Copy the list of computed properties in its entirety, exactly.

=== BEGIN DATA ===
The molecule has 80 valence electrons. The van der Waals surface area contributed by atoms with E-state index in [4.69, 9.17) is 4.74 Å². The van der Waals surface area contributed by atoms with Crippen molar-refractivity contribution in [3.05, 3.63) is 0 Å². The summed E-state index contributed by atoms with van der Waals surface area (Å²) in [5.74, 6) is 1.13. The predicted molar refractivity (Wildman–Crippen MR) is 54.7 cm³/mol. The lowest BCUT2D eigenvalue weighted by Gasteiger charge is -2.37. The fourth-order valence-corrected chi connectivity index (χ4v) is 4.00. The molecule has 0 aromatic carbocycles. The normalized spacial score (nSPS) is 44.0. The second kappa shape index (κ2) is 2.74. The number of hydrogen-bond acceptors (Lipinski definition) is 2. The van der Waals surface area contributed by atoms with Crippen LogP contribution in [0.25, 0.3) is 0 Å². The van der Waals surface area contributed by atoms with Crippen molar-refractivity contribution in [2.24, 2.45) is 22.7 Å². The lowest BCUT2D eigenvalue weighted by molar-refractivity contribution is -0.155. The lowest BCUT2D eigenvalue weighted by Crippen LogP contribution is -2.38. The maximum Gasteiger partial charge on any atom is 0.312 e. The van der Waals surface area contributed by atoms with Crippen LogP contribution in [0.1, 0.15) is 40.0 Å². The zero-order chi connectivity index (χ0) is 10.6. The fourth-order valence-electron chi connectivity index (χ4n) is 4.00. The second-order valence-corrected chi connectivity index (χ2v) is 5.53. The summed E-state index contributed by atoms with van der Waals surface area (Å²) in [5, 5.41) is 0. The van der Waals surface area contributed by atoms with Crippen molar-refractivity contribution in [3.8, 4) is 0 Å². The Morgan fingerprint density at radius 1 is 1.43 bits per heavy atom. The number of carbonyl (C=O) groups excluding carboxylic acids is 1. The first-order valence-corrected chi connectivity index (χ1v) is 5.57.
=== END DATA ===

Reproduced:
The molecule has 80 valence electrons. The van der Waals surface area contributed by atoms with E-state index in [4.69, 9.17) is 4.74 Å². The van der Waals surface area contributed by atoms with Crippen molar-refractivity contribution in [3.05, 3.63) is 0 Å². The summed E-state index contributed by atoms with van der Waals surface area (Å²) in [5.74, 6) is 1.13. The predicted molar refractivity (Wildman–Crippen MR) is 54.7 cm³/mol. The lowest BCUT2D eigenvalue weighted by Gasteiger charge is -2.37. The fourth-order valence-corrected chi connectivity index (χ4v) is 4.00. The molecule has 0 aromatic carbocycles. The normalized spacial score (nSPS) is 44.0. The second kappa shape index (κ2) is 2.74. The number of hydrogen-bond acceptors (Lipinski definition) is 2. The van der Waals surface area contributed by atoms with Crippen LogP contribution in [0.25, 0.3) is 0 Å². The van der Waals surface area contributed by atoms with Crippen molar-refractivity contribution in [2.24, 2.45) is 22.7 Å². The lowest BCUT2D eigenvalue weighted by molar-refractivity contribution is -0.155. The lowest BCUT2D eigenvalue weighted by Crippen LogP contribution is -2.38. The maximum Gasteiger partial charge on any atom is 0.312 e. The van der Waals surface area contributed by atoms with Crippen LogP contribution in [0.1, 0.15) is 40.0 Å². The zero-order chi connectivity index (χ0) is 10.6. The fourth-order valence-electron chi connectivity index (χ4n) is 4.00. The second-order valence-corrected chi connectivity index (χ2v) is 5.53. The summed E-state index contributed by atoms with van der Waals surface area (Å²) in [5, 5.41) is 0. The van der Waals surface area contributed by atoms with Crippen molar-refractivity contribution in [3.8, 4) is 0 Å². The Morgan fingerprint density at radius 1 is 1.43 bits per heavy atom. The number of carbonyl (C=O) groups excluding carboxylic acids is 1. The first-order valence-corrected chi connectivity index (χ1v) is 5.57.